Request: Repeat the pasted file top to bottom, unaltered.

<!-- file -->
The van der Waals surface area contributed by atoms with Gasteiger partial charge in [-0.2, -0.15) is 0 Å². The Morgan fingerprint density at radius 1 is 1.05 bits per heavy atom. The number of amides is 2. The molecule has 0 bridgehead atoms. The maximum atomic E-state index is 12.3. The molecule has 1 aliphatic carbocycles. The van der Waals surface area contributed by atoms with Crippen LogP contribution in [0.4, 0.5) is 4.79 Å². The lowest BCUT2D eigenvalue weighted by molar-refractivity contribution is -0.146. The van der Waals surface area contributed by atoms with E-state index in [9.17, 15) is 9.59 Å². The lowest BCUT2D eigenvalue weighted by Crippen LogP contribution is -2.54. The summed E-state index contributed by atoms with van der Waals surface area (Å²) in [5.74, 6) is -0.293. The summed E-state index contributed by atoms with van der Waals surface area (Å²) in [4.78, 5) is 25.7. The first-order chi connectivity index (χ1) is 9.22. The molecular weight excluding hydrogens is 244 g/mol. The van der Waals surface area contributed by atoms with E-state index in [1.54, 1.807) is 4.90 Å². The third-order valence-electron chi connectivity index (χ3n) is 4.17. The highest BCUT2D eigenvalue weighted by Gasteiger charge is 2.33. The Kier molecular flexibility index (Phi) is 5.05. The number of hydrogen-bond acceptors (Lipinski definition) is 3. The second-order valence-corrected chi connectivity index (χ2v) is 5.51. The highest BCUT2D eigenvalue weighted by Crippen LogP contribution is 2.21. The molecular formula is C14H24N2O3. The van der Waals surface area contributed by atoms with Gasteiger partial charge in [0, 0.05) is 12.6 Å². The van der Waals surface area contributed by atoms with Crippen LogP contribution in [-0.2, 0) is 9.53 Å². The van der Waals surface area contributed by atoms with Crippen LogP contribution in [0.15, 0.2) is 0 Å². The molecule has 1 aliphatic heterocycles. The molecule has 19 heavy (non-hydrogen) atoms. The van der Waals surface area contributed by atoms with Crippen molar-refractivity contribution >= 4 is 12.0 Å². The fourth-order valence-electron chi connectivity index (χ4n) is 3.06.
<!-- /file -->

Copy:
The van der Waals surface area contributed by atoms with Gasteiger partial charge in [-0.2, -0.15) is 0 Å². The Morgan fingerprint density at radius 1 is 1.05 bits per heavy atom. The number of amides is 2. The molecule has 0 bridgehead atoms. The maximum atomic E-state index is 12.3. The molecule has 1 aliphatic carbocycles. The van der Waals surface area contributed by atoms with Crippen LogP contribution in [0.4, 0.5) is 4.79 Å². The lowest BCUT2D eigenvalue weighted by molar-refractivity contribution is -0.146. The van der Waals surface area contributed by atoms with E-state index in [9.17, 15) is 9.59 Å². The lowest BCUT2D eigenvalue weighted by Crippen LogP contribution is -2.54. The summed E-state index contributed by atoms with van der Waals surface area (Å²) in [5.74, 6) is -0.293. The summed E-state index contributed by atoms with van der Waals surface area (Å²) in [4.78, 5) is 25.7. The first-order chi connectivity index (χ1) is 9.22. The molecular weight excluding hydrogens is 244 g/mol. The van der Waals surface area contributed by atoms with E-state index in [1.54, 1.807) is 4.90 Å². The third-order valence-electron chi connectivity index (χ3n) is 4.17. The highest BCUT2D eigenvalue weighted by Gasteiger charge is 2.33. The Kier molecular flexibility index (Phi) is 5.05. The number of hydrogen-bond acceptors (Lipinski definition) is 3. The second-order valence-corrected chi connectivity index (χ2v) is 5.51. The highest BCUT2D eigenvalue weighted by Crippen LogP contribution is 2.21. The molecular formula is C14H24N2O3. The van der Waals surface area contributed by atoms with Gasteiger partial charge in [0, 0.05) is 12.6 Å². The van der Waals surface area contributed by atoms with Crippen LogP contribution in [-0.2, 0) is 9.53 Å². The van der Waals surface area contributed by atoms with Crippen LogP contribution in [0.15, 0.2) is 0 Å². The molecule has 1 aliphatic heterocycles. The molecule has 19 heavy (non-hydrogen) atoms. The van der Waals surface area contributed by atoms with Crippen molar-refractivity contribution >= 4 is 12.0 Å². The fourth-order valence-electron chi connectivity index (χ4n) is 3.06.